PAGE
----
|Birth: ||Jan. 16, 1836|
|Death: ||Jun. 4, 1919|
From: Portrait and Biographical Record of the State of Colorado, 1899
WILLIAM SHARPLESS JACKSON
During the period of his residence in Colorado Springs Mr. Jackson has been identified with many of its most important enterprises and interests, and is recognized as one of its progressive and liberal-spirited citizens. He is a member of a family whose lineage can be traced back to 1646, in Lancashire, England. In 1725 Isaac Jackson emigrated to this country from Ireland. Representing the sixth generation in descent from him, William Sharpless Jackson was born, near Kenneth Square, Chester County, Pa., January 16, 1836, a son of Caleb H. and Mary Ann (Gause) Jackson, the latter also of old Quaker stock. He was educated at Greenwood Dell and Eaton academies. In youth he learned the machinist's trade, and after leaving school he was employed as confidential clerk by the man with whom he had learned his trade.
For six years Mr. Jackson was engaged in the car-building and lumber business at Latrobe, Pa., after which he accepted the position of treasurer of the Lake Superior & Mississippi Railroad. Upon the organization of the Denver & Rio Grande Railway Company in 1871, he was chosen its secretary and treasurer, and afterward became vice-president, which position he resigned in 1876. Since 1873 he has been interested in the El Paso County Bank and since 1876 has owned a majority interest in the concern, of which he is the cashier. This bank is the oldest financial institution in El Paso County and has steadily maintained its position as one of the leading banks of the state, this being largely due to the ability and judgment of Mr. Jackson, who is known as one of the safest and most conservative bankers in the west.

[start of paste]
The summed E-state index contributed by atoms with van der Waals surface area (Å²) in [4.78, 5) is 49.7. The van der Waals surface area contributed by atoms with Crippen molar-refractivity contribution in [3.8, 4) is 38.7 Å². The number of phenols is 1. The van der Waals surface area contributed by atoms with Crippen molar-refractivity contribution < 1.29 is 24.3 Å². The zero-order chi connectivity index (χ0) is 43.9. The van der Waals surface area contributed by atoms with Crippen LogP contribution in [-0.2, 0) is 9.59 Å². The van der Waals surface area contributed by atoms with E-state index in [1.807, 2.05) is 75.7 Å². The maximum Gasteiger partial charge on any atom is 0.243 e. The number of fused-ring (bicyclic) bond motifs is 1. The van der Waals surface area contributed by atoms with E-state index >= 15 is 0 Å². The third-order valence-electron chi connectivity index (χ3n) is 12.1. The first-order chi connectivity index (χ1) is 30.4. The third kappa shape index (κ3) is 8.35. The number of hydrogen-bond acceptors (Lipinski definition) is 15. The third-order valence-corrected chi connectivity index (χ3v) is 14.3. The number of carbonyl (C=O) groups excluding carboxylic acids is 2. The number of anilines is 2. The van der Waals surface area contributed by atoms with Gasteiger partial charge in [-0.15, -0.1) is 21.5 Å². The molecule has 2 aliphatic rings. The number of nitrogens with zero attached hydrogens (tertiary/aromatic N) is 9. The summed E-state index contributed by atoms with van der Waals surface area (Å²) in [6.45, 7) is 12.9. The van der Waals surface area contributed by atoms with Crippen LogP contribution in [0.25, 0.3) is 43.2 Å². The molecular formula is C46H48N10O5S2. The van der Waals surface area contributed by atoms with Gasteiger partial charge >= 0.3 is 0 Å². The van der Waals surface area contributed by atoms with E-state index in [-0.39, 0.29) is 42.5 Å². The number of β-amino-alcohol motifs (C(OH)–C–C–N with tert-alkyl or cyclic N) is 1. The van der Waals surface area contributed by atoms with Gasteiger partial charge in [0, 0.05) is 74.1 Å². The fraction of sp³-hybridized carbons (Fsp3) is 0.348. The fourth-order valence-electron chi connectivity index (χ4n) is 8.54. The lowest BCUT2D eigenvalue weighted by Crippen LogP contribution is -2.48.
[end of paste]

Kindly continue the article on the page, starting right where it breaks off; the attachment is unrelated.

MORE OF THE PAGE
In 1884 Mr. Jackson was appointed receiver of the Denver & Rio Grande Railroad and during the next two years he displayed unusual ability as an organizer and executive officer. His success in the position was so conspicuous that he was publicly noticed as a model receiver by a prominent New York judge. When two years had elapsed, he was able to turn the road over to the re-organized company, with a greatly improved roadway, a complete equipment, one million dollars in the treasury, and an able and efficient management to control. His magnificent service was recognized by his election as president of the road, but after one year the pressure of private business affairs led him to resign. From the establishment of Colorado College he has been a member of its board of trustees and no one rejoices more in its success than does he. Both in business and socially, he has a host of warm personal friends, who esteem him for his noble qualities and upright character.
In 1875 Mr. Jackson married Helen Hunt, “H. H.," who died in 1885. Three years later he married her niece, Helen Banfield, and they have had seven children, the youngest of whom died in December, 1898. Politically he is in sympathy with Republican principles. He is a member of many of the prominent clubs in this city, Denver and Pueblo.
Helen Hunt Jackson (1830 - 1885)
Helen Banfield Jackson (1859 - 1899)
Margaret B. Jackson (1898 - 1898)*
Note: Buried: 6/14/1919, Source: City of Colo Spgs cemetery data 3/14/09
El Paso County
Plot: Block 00017 000051 - 0000EC
Created by: Joe & Connie, and Mariah
Record added: Mar 15, 2009
Find A Grave Memorial# 34861771